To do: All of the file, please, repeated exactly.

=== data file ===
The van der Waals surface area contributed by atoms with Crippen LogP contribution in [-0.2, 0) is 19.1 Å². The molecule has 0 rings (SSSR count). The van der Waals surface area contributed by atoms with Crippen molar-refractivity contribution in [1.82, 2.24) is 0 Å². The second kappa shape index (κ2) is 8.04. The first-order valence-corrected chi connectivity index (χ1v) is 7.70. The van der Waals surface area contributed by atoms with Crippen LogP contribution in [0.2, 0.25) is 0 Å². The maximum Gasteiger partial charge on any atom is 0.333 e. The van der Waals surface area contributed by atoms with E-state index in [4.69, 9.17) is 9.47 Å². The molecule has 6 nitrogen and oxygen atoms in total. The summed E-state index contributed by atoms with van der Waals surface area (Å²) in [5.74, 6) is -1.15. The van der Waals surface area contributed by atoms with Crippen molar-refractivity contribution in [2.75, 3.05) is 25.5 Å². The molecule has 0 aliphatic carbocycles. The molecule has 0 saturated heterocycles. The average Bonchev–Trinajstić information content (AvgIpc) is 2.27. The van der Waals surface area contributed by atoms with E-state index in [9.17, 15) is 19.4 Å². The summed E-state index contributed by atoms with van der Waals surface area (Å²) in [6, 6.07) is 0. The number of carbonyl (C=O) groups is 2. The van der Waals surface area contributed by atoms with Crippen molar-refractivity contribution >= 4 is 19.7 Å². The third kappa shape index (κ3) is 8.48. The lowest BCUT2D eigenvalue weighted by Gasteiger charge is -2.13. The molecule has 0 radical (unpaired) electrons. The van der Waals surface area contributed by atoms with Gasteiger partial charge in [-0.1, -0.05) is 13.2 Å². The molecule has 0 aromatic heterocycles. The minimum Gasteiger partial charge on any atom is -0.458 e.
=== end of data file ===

The van der Waals surface area contributed by atoms with Crippen LogP contribution in [-0.2, 0) is 19.1 Å². The molecule has 0 rings (SSSR count). The van der Waals surface area contributed by atoms with Crippen molar-refractivity contribution in [1.82, 2.24) is 0 Å². The second kappa shape index (κ2) is 8.04. The first-order valence-corrected chi connectivity index (χ1v) is 7.70. The van der Waals surface area contributed by atoms with Crippen LogP contribution in [0.2, 0.25) is 0 Å². The maximum Gasteiger partial charge on any atom is 0.333 e. The van der Waals surface area contributed by atoms with E-state index in [4.69, 9.17) is 9.47 Å². The molecule has 6 nitrogen and oxygen atoms in total. The summed E-state index contributed by atoms with van der Waals surface area (Å²) in [5.74, 6) is -1.15. The van der Waals surface area contributed by atoms with Crippen molar-refractivity contribution in [2.75, 3.05) is 25.5 Å². The molecule has 0 aliphatic carbocycles. The molecule has 0 saturated heterocycles. The average Bonchev–Trinajstić information content (AvgIpc) is 2.27. The van der Waals surface area contributed by atoms with E-state index in [9.17, 15) is 19.4 Å². The summed E-state index contributed by atoms with van der Waals surface area (Å²) in [6, 6.07) is 0. The number of carbonyl (C=O) groups is 2. The van der Waals surface area contributed by atoms with Crippen molar-refractivity contribution >= 4 is 19.7 Å². The third kappa shape index (κ3) is 8.48. The lowest BCUT2D eigenvalue weighted by Gasteiger charge is -2.13. The molecule has 0 radical (unpaired) electrons. The van der Waals surface area contributed by atoms with Gasteiger partial charge in [-0.1, -0.05) is 13.2 Å². The molecule has 0 aromatic heterocycles. The minimum Gasteiger partial charge on any atom is -0.458 e.